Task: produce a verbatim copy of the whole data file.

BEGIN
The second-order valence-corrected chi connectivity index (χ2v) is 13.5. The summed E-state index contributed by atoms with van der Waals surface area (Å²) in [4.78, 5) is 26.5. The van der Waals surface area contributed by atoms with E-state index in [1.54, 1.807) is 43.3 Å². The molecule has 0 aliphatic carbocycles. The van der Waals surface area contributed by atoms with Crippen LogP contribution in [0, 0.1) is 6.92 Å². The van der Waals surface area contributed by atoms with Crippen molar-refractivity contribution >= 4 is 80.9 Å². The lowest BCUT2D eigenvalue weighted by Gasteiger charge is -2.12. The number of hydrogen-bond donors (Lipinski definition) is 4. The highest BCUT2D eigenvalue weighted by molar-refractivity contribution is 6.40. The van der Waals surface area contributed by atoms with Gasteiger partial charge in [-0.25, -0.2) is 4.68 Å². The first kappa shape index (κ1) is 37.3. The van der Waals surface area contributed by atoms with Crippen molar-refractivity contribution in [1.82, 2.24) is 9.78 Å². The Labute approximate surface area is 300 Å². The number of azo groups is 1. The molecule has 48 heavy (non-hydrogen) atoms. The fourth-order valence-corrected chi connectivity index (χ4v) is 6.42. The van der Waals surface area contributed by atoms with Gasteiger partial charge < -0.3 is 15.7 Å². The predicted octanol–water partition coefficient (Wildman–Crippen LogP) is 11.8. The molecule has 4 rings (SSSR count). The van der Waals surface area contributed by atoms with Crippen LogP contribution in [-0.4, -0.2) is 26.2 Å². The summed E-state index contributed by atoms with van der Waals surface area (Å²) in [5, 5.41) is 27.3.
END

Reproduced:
The second-order valence-corrected chi connectivity index (χ2v) is 13.5. The summed E-state index contributed by atoms with van der Waals surface area (Å²) in [4.78, 5) is 26.5. The van der Waals surface area contributed by atoms with E-state index in [1.54, 1.807) is 43.3 Å². The molecule has 0 aliphatic carbocycles. The van der Waals surface area contributed by atoms with Crippen LogP contribution in [0, 0.1) is 6.92 Å². The van der Waals surface area contributed by atoms with Crippen molar-refractivity contribution >= 4 is 80.9 Å². The lowest BCUT2D eigenvalue weighted by Gasteiger charge is -2.12. The number of hydrogen-bond donors (Lipinski definition) is 4. The highest BCUT2D eigenvalue weighted by molar-refractivity contribution is 6.40. The van der Waals surface area contributed by atoms with Gasteiger partial charge in [-0.25, -0.2) is 4.68 Å². The first kappa shape index (κ1) is 37.3. The van der Waals surface area contributed by atoms with Crippen molar-refractivity contribution in [1.82, 2.24) is 9.78 Å². The Labute approximate surface area is 300 Å². The number of azo groups is 1. The molecule has 48 heavy (non-hydrogen) atoms. The fourth-order valence-corrected chi connectivity index (χ4v) is 6.42. The van der Waals surface area contributed by atoms with Gasteiger partial charge < -0.3 is 15.7 Å². The predicted octanol–water partition coefficient (Wildman–Crippen LogP) is 11.8. The molecule has 4 rings (SSSR count). The van der Waals surface area contributed by atoms with Crippen LogP contribution in [-0.4, -0.2) is 26.2 Å². The summed E-state index contributed by atoms with van der Waals surface area (Å²) in [5, 5.41) is 27.3.